The danger for developing countries has become more acute since the US Federal Reserve and the European Central Bank (ECB) have decided to discontinue their QE programs while increasing interest Interest An amount paid in remuneration of an investment or received by a lender. Interest is calculated on the amount of the capital invested or borrowed, the duration of the operation and the rate that has been set. rates, which results in investors siphoning capital from developing economies The lack of debt-resolution mechanisms, for both government bonds and the great number of corporate bonds Corporate bonds Securities issued by corporations in order to raise funds on the Money Markets. These bonds resemble government bonds but are considered to be more risky than government bonds and other guaranteed securities such as Mortgage Backed Securities, and therefore pay higher interest rates. , will make any looming debt crisis more difficult to manage. This might, as in the past, result in painful adjustments by the indebted countries, and saddle ordinary citizens with dramatic, long-term socio-economic and political consequences. There are a variety of measures that could be enacted to mitigate the negative effects of QE and the resulting ever-greater, more aggressive, fluctuations of cross-border capital inflows and outflows. These include: capital controls for specific capital flows, the reregulation of financial markets, third-country cross-border transaction taxes, increased risk assessment methodologies prior to the purchase of a developing country’s debt as well as the introduction of debt-restructuring clauses in corporate bond Bond A bond is a stake in a debt issued by a company or governmental body. The holder of the bond, the creditor, is entitled to interest and reimbursement of the principal. If the company is listed, the holder can also sell the bond on a stock-exchange. contracts.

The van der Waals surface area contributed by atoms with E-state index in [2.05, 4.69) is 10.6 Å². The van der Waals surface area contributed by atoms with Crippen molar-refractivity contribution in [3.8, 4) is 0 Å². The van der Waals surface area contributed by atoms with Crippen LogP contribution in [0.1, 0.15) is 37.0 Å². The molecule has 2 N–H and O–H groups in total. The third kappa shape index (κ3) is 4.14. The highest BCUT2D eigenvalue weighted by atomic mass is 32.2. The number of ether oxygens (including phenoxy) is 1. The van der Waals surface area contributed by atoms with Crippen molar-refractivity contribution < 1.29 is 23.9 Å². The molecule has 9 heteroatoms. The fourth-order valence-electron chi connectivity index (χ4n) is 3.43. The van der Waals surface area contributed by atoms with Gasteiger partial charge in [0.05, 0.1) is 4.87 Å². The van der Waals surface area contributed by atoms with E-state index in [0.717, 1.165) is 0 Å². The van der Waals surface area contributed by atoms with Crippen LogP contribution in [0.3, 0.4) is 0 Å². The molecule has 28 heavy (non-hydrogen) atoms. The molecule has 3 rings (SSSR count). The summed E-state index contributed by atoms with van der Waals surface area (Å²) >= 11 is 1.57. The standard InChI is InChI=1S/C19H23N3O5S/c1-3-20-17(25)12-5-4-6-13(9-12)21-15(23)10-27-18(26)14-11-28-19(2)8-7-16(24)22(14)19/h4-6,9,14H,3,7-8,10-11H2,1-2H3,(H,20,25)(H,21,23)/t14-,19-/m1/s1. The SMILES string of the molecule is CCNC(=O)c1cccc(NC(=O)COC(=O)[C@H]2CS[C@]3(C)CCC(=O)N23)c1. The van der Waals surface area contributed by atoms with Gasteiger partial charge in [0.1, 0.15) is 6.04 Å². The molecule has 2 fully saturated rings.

The adverse effects of QE have already been felt by a number of developing and so-called emerging market countries, especially Turkey, South Africa, Brazil, India, Indonesia and Russia. Their currencies have already undergone dramatic depreciation, prompting a negative impact on both their economies and their citizens. For instance, Argentina’s peso, economy, debt situation and government policy have come under such intense market pressure, including the withdrawal of investors’ capital, that the Argentine government was forced to seek a US$50 billion loan from the IMF IMF